getting to trace
Thanks to a friend, I was able to make soap this weekend. Two things you'll really want to buy or borrow to make soap-an immersion blender and a kitchen scale. The scale is a necessity-recipes are listed by weight, not volume. The blender isn't a necessity, but unless you want to stir by hand until soap reaches trace (which could take an hour!), you'll want this. It takes less than 10 minutes to reach trace.
There are a ton of recipes online, and if you want to make your own, you HAVE to run it through a lye calculator. This makes sure there won't be any active lye in your soap to burn your skin.
I didn't bother taking steps of the whole process, because there are a ton of sites with tutorials on them.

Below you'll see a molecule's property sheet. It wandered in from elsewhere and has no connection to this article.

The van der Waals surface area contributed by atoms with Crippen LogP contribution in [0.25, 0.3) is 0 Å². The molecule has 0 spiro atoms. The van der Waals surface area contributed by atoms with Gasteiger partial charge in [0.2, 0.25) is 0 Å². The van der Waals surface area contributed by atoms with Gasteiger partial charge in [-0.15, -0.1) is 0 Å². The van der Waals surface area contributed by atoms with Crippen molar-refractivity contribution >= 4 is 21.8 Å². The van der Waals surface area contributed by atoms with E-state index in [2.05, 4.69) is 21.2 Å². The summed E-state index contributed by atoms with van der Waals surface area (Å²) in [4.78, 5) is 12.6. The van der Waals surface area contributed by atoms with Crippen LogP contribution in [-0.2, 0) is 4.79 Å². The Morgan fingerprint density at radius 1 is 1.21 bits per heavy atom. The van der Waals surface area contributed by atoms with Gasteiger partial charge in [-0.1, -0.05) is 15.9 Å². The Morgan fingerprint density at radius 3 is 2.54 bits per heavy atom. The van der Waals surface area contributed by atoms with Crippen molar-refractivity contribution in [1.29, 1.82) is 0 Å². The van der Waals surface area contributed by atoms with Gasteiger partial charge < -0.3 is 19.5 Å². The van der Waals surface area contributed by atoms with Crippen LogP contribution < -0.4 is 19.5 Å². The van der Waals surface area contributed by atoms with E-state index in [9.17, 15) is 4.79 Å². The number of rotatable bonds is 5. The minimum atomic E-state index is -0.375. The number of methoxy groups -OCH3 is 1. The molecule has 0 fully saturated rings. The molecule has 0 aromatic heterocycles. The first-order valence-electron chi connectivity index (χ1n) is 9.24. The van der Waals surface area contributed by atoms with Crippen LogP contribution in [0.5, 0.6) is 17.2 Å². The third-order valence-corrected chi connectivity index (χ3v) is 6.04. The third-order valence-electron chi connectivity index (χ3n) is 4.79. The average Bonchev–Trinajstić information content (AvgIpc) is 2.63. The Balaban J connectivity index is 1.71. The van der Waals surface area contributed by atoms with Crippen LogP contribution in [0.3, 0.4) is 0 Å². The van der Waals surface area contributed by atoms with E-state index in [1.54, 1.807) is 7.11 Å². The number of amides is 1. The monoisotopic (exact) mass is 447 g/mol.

My recipe was a mix of mostly olive oil, coconut oil, and vegetable shortening (because I ended up not having as much coconut oil as I thought). I added some cocoa butter, honey, and fragrance after cooking it. It was originally going to be frankincense and myrrh, but I forgot I needed to melt the cocoa butter and that cooked off the fragrance, so instead these are plum spice.
Hot process is so easy. The soap will be ready to use as soon as it is cooled, although the longer you let it sit (with air flow around the bars), the harder and more cured it will be. It's not as fine or pretty as cold process, but not having to let it sit for six weeks or longer before use is better for me.
These will be nice to have on hand for holiday gifts. Who doesn't like a nice scented bar of homemade soap?
In the mold cooling off